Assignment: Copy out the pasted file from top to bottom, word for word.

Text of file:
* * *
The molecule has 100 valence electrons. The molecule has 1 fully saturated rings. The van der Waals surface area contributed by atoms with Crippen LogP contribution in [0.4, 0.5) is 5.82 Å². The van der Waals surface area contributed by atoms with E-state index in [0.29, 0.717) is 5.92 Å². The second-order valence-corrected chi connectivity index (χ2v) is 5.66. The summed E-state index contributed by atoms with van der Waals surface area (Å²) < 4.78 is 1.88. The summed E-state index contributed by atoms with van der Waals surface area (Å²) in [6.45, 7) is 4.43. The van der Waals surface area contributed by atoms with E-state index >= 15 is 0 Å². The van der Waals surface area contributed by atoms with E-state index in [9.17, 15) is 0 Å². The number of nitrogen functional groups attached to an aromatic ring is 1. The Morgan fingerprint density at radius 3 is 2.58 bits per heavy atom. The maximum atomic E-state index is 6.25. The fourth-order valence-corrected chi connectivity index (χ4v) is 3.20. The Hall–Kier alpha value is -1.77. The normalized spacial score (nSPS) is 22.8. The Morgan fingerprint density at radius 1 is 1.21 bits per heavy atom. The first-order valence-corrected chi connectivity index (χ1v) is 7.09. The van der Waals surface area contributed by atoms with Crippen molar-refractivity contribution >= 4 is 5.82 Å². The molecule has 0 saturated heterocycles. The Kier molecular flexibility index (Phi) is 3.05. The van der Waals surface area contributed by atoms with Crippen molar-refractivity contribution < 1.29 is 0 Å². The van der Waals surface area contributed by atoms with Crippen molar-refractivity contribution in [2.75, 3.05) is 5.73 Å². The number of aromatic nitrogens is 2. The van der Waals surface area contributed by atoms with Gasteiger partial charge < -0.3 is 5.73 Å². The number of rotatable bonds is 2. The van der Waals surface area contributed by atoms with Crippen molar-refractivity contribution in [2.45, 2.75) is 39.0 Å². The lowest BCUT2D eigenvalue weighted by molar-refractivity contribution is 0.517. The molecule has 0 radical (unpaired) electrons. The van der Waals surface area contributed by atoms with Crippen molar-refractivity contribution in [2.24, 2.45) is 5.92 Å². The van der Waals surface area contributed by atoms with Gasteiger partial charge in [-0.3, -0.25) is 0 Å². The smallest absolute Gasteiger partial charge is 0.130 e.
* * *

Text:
The molecule has 100 valence electrons. The molecule has 1 fully saturated rings. The van der Waals surface area contributed by atoms with Crippen LogP contribution in [0.4, 0.5) is 5.82 Å². The van der Waals surface area contributed by atoms with E-state index in [0.29, 0.717) is 5.92 Å². The second-order valence-corrected chi connectivity index (χ2v) is 5.66. The summed E-state index contributed by atoms with van der Waals surface area (Å²) < 4.78 is 1.88. The summed E-state index contributed by atoms with van der Waals surface area (Å²) in [6.45, 7) is 4.43. The van der Waals surface area contributed by atoms with E-state index >= 15 is 0 Å². The van der Waals surface area contributed by atoms with E-state index in [9.17, 15) is 0 Å². The number of nitrogen functional groups attached to an aromatic ring is 1. The Morgan fingerprint density at radius 3 is 2.58 bits per heavy atom. The maximum atomic E-state index is 6.25. The fourth-order valence-corrected chi connectivity index (χ4v) is 3.20. The Hall–Kier alpha value is -1.77. The normalized spacial score (nSPS) is 22.8. The Morgan fingerprint density at radius 1 is 1.21 bits per heavy atom. The first-order valence-corrected chi connectivity index (χ1v) is 7.09. The van der Waals surface area contributed by atoms with Crippen molar-refractivity contribution >= 4 is 5.82 Å². The molecule has 0 saturated heterocycles. The Kier molecular flexibility index (Phi) is 3.05. The van der Waals surface area contributed by atoms with Crippen molar-refractivity contribution < 1.29 is 0 Å². The van der Waals surface area contributed by atoms with Crippen molar-refractivity contribution in [2.75, 3.05) is 5.73 Å². The number of aromatic nitrogens is 2. The van der Waals surface area contributed by atoms with Gasteiger partial charge < -0.3 is 5.73 Å². The number of rotatable bonds is 2. The van der Waals surface area contributed by atoms with Crippen molar-refractivity contribution in [2.45, 2.75) is 39.0 Å². The lowest BCUT2D eigenvalue weighted by molar-refractivity contribution is 0.517. The molecule has 0 radical (unpaired) electrons. The van der Waals surface area contributed by atoms with Crippen molar-refractivity contribution in [2.24, 2.45) is 5.92 Å². The van der Waals surface area contributed by atoms with Gasteiger partial charge in [-0.3, -0.25) is 0 Å². The smallest absolute Gasteiger partial charge is 0.130 e.